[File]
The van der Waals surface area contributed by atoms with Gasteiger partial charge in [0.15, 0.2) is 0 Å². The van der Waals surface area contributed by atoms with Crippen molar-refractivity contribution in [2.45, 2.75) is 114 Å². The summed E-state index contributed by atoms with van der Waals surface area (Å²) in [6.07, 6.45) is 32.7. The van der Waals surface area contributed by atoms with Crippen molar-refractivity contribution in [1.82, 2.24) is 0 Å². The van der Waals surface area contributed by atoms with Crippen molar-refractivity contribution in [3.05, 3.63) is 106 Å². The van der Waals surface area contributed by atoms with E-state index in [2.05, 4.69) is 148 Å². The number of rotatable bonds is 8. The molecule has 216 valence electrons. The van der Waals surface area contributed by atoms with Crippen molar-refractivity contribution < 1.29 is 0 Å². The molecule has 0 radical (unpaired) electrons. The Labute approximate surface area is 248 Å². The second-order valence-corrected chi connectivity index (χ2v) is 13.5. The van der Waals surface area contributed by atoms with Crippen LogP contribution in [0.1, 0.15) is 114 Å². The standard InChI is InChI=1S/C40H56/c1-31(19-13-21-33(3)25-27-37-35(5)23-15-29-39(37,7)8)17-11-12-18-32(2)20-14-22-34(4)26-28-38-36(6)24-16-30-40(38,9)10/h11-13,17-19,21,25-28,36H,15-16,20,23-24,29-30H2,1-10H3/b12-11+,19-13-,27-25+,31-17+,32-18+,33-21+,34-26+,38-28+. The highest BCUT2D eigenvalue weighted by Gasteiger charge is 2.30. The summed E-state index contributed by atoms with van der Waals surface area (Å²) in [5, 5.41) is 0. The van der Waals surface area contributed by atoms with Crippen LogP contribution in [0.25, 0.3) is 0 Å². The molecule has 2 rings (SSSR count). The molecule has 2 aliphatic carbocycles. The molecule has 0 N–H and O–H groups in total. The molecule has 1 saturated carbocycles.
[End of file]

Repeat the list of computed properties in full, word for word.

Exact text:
The van der Waals surface area contributed by atoms with Gasteiger partial charge in [0.15, 0.2) is 0 Å². The van der Waals surface area contributed by atoms with Crippen molar-refractivity contribution in [2.45, 2.75) is 114 Å². The summed E-state index contributed by atoms with van der Waals surface area (Å²) in [6.07, 6.45) is 32.7. The van der Waals surface area contributed by atoms with Crippen molar-refractivity contribution in [1.82, 2.24) is 0 Å². The van der Waals surface area contributed by atoms with Crippen molar-refractivity contribution in [3.05, 3.63) is 106 Å². The van der Waals surface area contributed by atoms with E-state index in [2.05, 4.69) is 148 Å². The number of rotatable bonds is 8. The molecule has 216 valence electrons. The van der Waals surface area contributed by atoms with Crippen molar-refractivity contribution < 1.29 is 0 Å². The molecule has 0 radical (unpaired) electrons. The Labute approximate surface area is 248 Å². The second-order valence-corrected chi connectivity index (χ2v) is 13.5. The van der Waals surface area contributed by atoms with Crippen LogP contribution in [0.1, 0.15) is 114 Å². The standard InChI is InChI=1S/C40H56/c1-31(19-13-21-33(3)25-27-37-35(5)23-15-29-39(37,7)8)17-11-12-18-32(2)20-14-22-34(4)26-28-38-36(6)24-16-30-40(38,9)10/h11-13,17-19,21,25-28,36H,15-16,20,23-24,29-30H2,1-10H3/b12-11+,19-13-,27-25+,31-17+,32-18+,33-21+,34-26+,38-28+. The highest BCUT2D eigenvalue weighted by Gasteiger charge is 2.30. The summed E-state index contributed by atoms with van der Waals surface area (Å²) in [5, 5.41) is 0. The van der Waals surface area contributed by atoms with Crippen LogP contribution in [0.25, 0.3) is 0 Å². The molecule has 2 rings (SSSR count). The molecule has 2 aliphatic carbocycles. The molecule has 0 N–H and O–H groups in total. The molecule has 1 saturated carbocycles.